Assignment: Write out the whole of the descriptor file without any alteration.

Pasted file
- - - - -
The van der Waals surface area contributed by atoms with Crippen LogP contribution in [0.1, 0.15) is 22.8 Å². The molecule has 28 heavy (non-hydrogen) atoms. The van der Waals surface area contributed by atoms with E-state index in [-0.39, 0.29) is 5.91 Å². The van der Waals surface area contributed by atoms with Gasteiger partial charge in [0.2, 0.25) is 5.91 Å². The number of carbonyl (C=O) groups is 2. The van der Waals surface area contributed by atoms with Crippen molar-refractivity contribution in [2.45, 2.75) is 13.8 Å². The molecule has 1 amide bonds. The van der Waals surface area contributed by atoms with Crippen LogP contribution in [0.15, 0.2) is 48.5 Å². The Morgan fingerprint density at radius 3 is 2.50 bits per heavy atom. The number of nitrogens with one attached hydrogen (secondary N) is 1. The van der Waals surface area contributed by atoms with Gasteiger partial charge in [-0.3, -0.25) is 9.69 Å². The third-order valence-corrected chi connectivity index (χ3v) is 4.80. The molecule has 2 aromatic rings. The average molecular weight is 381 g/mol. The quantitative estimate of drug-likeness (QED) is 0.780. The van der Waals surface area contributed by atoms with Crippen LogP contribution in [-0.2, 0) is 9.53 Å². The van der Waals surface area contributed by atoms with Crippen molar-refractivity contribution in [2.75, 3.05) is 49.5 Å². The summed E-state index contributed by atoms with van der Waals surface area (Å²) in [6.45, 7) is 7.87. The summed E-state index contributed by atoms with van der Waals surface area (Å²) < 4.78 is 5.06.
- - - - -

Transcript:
The van der Waals surface area contributed by atoms with Crippen LogP contribution in [0.1, 0.15) is 22.8 Å². The molecule has 28 heavy (non-hydrogen) atoms. The van der Waals surface area contributed by atoms with E-state index in [-0.39, 0.29) is 5.91 Å². The van der Waals surface area contributed by atoms with Gasteiger partial charge in [0.2, 0.25) is 5.91 Å². The number of carbonyl (C=O) groups is 2. The van der Waals surface area contributed by atoms with Crippen molar-refractivity contribution in [2.45, 2.75) is 13.8 Å². The molecule has 1 amide bonds. The van der Waals surface area contributed by atoms with Crippen LogP contribution in [0.15, 0.2) is 48.5 Å². The Morgan fingerprint density at radius 3 is 2.50 bits per heavy atom. The number of nitrogens with one attached hydrogen (secondary N) is 1. The van der Waals surface area contributed by atoms with Gasteiger partial charge in [-0.3, -0.25) is 9.69 Å². The third-order valence-corrected chi connectivity index (χ3v) is 4.80. The molecule has 2 aromatic rings. The average molecular weight is 381 g/mol. The quantitative estimate of drug-likeness (QED) is 0.780. The van der Waals surface area contributed by atoms with Crippen LogP contribution in [-0.2, 0) is 9.53 Å². The van der Waals surface area contributed by atoms with Crippen molar-refractivity contribution in [2.75, 3.05) is 49.5 Å². The summed E-state index contributed by atoms with van der Waals surface area (Å²) in [6.45, 7) is 7.87. The summed E-state index contributed by atoms with van der Waals surface area (Å²) < 4.78 is 5.06.